A colleague recently asked me who my favourite storyteller was. I’m not sure who they were expecting me to say. J.K. Rowling perhaps? One of the great political or religious leaders of our time... Gandhi, Martin Luther King?
I didn’t have to think about it and replied without the slightest pause: “My children’s head teacher.”
My colleague looked a bit deflated; she clearly was hoping for something a little grander: “Oh... really? Why?”
My answer was simple. Storytelling is one of the things that make us human. It’s how we communicate with each other. It’s how we explain who we are. It’s how we understand the world and our relationship with it. It’s one of the ways that great leaders can inspire and motivate others and create a positive and engaging culture.
And my children’s secondary school is a great example of a culture that really works. A culture where everyone is pretty much unified around the same vision ‑ whether teacher, pupil, or parent – because of the stories the head teacher (let’s call him Mr. W) tells.
He knows how to paint a picture, he understands how to get people to really listen. Mr. W creates characters and narratives that his audience really buys into – whatever their education or background, whether they’re 17 or 70. In the world of storytelling, well, he’s just got it.
He doesn’t dictate the story or try to control it. He doesn’t make things up to sound impressive. He feeds back what already exists in the culture of the school – even if it’s not the ideal; he feeds back the creativity, the humanity, the relationships, the foibles in an honest and real way. He doesn’t expect others to tell the same story or impose it upon them. They feel they have the space to be honest and real; so they don’t feel controlled or edited – they can be themselves.
And that’s why people buy into the culture.
Whether we’re children, adults, individuals, teams, organisations or nations – stories are how we engage people, how we bring people with us, how we communicate who we are and who we want to be. It’s how we can inspire and motivate others. And Mr. W’s got it all sewn up.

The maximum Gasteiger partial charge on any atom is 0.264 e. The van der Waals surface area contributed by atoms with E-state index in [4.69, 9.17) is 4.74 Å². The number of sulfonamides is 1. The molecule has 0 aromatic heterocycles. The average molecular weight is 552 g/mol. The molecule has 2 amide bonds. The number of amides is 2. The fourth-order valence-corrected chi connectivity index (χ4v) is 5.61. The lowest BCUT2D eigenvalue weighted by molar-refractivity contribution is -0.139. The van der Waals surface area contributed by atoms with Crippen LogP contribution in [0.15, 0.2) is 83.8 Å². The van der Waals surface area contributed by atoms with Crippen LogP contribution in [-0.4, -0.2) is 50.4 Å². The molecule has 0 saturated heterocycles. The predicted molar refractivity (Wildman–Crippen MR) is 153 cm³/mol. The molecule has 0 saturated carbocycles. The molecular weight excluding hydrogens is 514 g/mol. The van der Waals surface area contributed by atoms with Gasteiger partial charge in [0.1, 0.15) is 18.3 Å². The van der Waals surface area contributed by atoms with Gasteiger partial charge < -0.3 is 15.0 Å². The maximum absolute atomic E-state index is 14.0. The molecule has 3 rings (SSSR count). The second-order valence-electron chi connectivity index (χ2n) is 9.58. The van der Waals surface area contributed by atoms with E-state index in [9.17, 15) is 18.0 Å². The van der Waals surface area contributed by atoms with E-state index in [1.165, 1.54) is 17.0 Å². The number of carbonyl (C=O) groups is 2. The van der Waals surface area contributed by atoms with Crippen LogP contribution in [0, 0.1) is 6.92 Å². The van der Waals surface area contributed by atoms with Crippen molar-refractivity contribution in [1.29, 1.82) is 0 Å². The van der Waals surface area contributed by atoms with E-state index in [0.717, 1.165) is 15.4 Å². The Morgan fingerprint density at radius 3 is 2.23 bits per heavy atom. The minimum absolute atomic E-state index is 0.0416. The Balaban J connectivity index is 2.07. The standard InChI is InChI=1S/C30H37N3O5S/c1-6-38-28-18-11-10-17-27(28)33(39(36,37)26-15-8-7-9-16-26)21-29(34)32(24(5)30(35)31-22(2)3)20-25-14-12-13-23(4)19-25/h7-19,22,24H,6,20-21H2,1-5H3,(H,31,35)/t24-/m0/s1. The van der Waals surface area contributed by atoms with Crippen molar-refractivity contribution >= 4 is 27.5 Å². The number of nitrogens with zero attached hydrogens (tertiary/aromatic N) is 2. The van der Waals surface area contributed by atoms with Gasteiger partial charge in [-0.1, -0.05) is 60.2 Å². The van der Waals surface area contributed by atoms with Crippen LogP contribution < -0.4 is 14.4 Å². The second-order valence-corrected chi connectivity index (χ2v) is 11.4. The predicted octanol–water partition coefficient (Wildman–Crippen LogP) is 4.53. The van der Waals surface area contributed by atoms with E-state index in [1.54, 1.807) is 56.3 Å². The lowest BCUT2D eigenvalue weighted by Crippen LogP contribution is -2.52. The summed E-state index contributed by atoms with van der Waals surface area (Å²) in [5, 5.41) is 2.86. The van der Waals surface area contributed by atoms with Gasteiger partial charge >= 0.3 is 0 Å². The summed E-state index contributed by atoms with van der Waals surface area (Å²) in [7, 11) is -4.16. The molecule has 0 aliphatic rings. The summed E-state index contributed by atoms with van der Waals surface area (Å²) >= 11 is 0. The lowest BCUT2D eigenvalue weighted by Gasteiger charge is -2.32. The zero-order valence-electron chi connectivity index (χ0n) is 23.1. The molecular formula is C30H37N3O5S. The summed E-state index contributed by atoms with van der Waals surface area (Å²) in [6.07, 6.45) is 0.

So what makes a good story?
A good story has at its heart a big idea with characters and a narrative that people can connect with on an emotional level. There’s a clear structure to the story and a strong sense of direction to the narrative.
And what can impact negatively on storytelling?
No unifying idea, no emotional connection, and storytellers that lose their way or aren’t clear on what they’re trying to communicate will lose the audience.
What do we look for in our storytellers?
The power of the story comes from the authenticity of the message and of the storyteller. It has to be a story that is true to who you are; it should flow from what you believe and feel.
Great storytellers can make great leaders
Great storytellers have a clear and compelling story – as do great leaders. They inspire and engage people in their narrative. It’s real. They feel it. They own the story. They understand the impact that the story can have on other human beings. They recognise the impact their story can have on keeping an idea or a culture alive. They recognise the power for buy-in, for action and for change contained within the story.
Why Mr. W’s storytelling makes him a great leader.
Mr. W leads from the front. He lives the stories he tells. He knows every pupil – all 1,100 of them – by name; he meets and greets them in the street each morning come rain or shine; he reads and signs off every single university application; he congratulates every child on their performance in the school production. And they all love him. They all listen to him. Even when he’s tough – especially when he’s tough. People are inspired by him to be the best they can be, to work together as a community toward the same purpose and shared vision.
At a time when strong leadership is needed more than ever, whether it’s a case of running the country or managing your team at work, we could do with reminding ourselves what it takes to motivate and inspire others.
So, let me know, who’s your Mr. W? Who do you know whose storytelling ability makes them a remarkable and inspirational leader?
First published by the Resource Alliance.
Sarah has 25 years’ experience of developing communications & learning for some of the world’s biggest brands.